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The 4 Jobs of Your Logo Font

Many entrepreneurs think that the font for their business name is like a trophy wife—just there to look pretty, all perfect hair and manicure. So, they try to find a font that looks cool, often without looking at any of the features of the font itself.

But, the font in your Logo Design is a busy little element. It works 4 jobs!

So, what are the font’s jobs?

The font’s job is to be legible and scalable, to make your business name look good, and to strengthen your entire brand story. Let’s break these elements down one at a time.

Free FontsTo be legible

Your business name should be able to be read easily, quickly, and clearly.

Make sure the letters are spaced far enough apart, so that they don’t bleed together visually or when printed.

Make sure that the letter shapes are distinguishable from one another—that your lower case “I” doesn’t look like an “L,” for example.

Also ensure that you can read it at a glance. Most people won’t pore over your logo. They’ll just skim it. You want to make sure that the font that you choose is not difficult to read. This becomes even more important when your logo is featured on a sign, vehicle, or billboard—where your viewers will be passing it at a fast pace.

At smaller sizes, the space between the dot and line in this lower case “I” might blur—which could make it look like a lower case “L”.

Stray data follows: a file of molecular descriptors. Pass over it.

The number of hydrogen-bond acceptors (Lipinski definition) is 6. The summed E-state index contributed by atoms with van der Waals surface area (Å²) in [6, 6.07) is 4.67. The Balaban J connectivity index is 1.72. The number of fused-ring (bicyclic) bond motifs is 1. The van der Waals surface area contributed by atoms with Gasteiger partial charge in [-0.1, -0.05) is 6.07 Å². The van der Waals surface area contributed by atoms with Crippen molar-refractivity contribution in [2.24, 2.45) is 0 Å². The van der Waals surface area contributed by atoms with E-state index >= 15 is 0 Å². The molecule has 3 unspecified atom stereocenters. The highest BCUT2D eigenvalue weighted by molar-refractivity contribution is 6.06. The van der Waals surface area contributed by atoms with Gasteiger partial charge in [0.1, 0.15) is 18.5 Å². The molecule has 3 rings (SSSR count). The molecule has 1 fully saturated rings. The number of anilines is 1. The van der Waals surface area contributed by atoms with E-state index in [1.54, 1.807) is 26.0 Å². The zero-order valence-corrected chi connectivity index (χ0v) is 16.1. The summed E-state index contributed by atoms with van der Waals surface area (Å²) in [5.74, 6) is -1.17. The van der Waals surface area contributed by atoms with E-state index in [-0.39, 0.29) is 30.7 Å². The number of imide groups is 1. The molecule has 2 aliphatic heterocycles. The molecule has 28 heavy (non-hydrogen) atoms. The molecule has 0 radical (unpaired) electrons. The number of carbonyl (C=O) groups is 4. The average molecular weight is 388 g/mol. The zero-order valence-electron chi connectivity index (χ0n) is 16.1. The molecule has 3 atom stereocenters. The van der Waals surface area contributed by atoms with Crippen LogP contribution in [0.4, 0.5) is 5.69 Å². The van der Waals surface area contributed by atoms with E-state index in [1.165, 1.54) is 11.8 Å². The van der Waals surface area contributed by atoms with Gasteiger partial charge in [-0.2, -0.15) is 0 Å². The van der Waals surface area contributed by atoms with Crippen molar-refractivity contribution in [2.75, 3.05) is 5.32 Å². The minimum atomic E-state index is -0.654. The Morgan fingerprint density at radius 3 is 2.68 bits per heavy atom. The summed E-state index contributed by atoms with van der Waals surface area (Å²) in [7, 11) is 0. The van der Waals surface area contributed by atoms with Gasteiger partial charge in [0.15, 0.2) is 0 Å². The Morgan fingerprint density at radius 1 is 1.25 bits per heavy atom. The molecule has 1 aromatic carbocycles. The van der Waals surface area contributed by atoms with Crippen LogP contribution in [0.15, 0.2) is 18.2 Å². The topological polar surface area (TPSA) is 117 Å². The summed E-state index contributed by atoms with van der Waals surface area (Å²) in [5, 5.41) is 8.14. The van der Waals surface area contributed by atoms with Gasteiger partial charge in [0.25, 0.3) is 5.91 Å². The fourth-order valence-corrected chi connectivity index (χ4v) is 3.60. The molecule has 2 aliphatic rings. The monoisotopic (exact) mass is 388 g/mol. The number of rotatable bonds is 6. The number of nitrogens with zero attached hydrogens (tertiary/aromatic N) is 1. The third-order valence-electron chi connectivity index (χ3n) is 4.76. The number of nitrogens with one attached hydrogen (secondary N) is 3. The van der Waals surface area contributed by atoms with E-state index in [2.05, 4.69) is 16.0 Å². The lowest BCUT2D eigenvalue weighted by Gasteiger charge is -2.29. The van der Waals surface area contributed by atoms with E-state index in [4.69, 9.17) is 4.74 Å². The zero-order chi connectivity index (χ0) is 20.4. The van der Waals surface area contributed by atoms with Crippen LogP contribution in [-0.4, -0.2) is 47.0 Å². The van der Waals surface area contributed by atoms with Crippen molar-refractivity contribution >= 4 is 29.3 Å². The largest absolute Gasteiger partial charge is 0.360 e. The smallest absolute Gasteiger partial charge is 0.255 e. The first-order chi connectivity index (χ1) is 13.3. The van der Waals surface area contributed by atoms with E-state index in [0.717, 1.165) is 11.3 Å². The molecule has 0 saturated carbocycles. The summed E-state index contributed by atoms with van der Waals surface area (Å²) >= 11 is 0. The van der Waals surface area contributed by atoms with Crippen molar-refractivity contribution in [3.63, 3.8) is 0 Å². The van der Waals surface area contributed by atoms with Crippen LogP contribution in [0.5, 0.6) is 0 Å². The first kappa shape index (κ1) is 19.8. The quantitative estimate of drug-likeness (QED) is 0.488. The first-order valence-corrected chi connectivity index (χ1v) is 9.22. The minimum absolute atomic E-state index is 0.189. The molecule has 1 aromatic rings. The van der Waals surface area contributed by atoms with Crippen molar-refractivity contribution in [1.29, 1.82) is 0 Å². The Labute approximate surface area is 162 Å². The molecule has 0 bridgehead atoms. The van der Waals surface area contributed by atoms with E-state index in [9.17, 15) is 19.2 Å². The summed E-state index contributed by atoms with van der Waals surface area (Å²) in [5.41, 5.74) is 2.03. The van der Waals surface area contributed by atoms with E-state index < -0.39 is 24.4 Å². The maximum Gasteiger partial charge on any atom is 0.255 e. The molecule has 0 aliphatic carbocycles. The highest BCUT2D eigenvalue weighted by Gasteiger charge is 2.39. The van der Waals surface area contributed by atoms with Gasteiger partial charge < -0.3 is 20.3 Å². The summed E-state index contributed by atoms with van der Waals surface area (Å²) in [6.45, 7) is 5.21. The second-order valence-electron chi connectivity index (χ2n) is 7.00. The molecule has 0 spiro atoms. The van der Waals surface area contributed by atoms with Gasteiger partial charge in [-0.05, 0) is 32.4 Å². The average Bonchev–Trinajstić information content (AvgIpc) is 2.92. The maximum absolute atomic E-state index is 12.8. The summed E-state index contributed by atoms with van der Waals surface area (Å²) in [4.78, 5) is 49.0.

To be scalable

Your logo should be able to blow up to billboard size and scale down to postage stamp size and be readable across all of these different options. Make sure that legibility doesn’t suffer when size changes. Scaling up usually isn’t an issue, but scaling down can be a real problem on ornate or heavily stylized Free Fonts.

To make your business name look good

Choose a font that includes good letter shapes for all the letters in your business name. For example, some lower case Gs look pretty funky — so if your business name includes a G, you may want to stay away from fonts that include strange Gs like the one on the right.

Also, if you have a long business name, consider using a lighter font so that your business name doesn’t dominate the entire logo — you want the font to balance with the icon. The following example shows what happens to a logo when fonts are in versus out of balance, as in the example on the right:

You might also want to vary the font so that the most important words in the name stand out, giving the logo more visual interest. This can be as simple as changing color, size, or weight/boldness of the font or using 2 fonts together for more variety. Here are some examples of those techniques:

To support your brand definition

This is your font’s last job, and it can be done in different ways in your logo, depending on how much of your brand story is told by your Logo Design Tutorials and icon.

If you’ve told most of your story with the icon, then all the font needs to do is support that.


May 6, 2009 - Posted by | free fonts | , , , , , , , , , , , , , ,

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